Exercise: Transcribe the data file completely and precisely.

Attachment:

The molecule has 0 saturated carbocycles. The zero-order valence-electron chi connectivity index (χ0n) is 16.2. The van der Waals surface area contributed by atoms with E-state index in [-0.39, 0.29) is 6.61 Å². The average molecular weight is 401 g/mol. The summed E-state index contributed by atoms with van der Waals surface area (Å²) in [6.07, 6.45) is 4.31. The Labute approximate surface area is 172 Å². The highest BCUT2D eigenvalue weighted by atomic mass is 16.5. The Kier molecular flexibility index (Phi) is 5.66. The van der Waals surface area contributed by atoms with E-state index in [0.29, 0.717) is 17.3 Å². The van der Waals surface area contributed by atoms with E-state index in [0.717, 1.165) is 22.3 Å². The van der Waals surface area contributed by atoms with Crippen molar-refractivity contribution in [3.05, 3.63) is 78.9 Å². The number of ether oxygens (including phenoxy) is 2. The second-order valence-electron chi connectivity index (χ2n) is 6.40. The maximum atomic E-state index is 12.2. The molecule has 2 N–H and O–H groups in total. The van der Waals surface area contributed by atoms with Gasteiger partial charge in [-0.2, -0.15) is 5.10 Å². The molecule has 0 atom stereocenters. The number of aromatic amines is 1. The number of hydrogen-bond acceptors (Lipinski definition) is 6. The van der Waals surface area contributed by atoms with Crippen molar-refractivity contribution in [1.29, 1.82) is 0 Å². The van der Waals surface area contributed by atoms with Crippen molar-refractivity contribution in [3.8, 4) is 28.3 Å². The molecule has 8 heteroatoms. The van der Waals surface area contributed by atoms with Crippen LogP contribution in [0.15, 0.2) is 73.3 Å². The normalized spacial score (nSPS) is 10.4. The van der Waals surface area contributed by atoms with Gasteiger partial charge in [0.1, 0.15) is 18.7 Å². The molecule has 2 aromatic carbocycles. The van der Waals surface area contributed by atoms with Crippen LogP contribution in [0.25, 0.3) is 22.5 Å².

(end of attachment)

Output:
The molecule has 0 saturated carbocycles. The zero-order valence-electron chi connectivity index (χ0n) is 16.2. The van der Waals surface area contributed by atoms with E-state index in [-0.39, 0.29) is 6.61 Å². The average molecular weight is 401 g/mol. The summed E-state index contributed by atoms with van der Waals surface area (Å²) in [6.07, 6.45) is 4.31. The Labute approximate surface area is 172 Å². The highest BCUT2D eigenvalue weighted by atomic mass is 16.5. The Kier molecular flexibility index (Phi) is 5.66. The van der Waals surface area contributed by atoms with E-state index in [0.29, 0.717) is 17.3 Å². The van der Waals surface area contributed by atoms with E-state index in [0.717, 1.165) is 22.3 Å². The van der Waals surface area contributed by atoms with Crippen molar-refractivity contribution in [3.05, 3.63) is 78.9 Å². The number of ether oxygens (including phenoxy) is 2. The second-order valence-electron chi connectivity index (χ2n) is 6.40. The maximum atomic E-state index is 12.2. The molecule has 2 N–H and O–H groups in total. The van der Waals surface area contributed by atoms with Gasteiger partial charge in [-0.2, -0.15) is 5.10 Å². The molecule has 0 atom stereocenters. The number of aromatic amines is 1. The number of hydrogen-bond acceptors (Lipinski definition) is 6. The van der Waals surface area contributed by atoms with Crippen molar-refractivity contribution in [1.29, 1.82) is 0 Å². The van der Waals surface area contributed by atoms with Crippen molar-refractivity contribution in [3.8, 4) is 28.3 Å². The molecule has 8 heteroatoms. The van der Waals surface area contributed by atoms with Crippen LogP contribution in [0.15, 0.2) is 73.3 Å². The normalized spacial score (nSPS) is 10.4. The van der Waals surface area contributed by atoms with Gasteiger partial charge in [0.1, 0.15) is 18.7 Å². The molecule has 2 aromatic carbocycles. The van der Waals surface area contributed by atoms with Crippen LogP contribution in [0.25, 0.3) is 22.5 Å².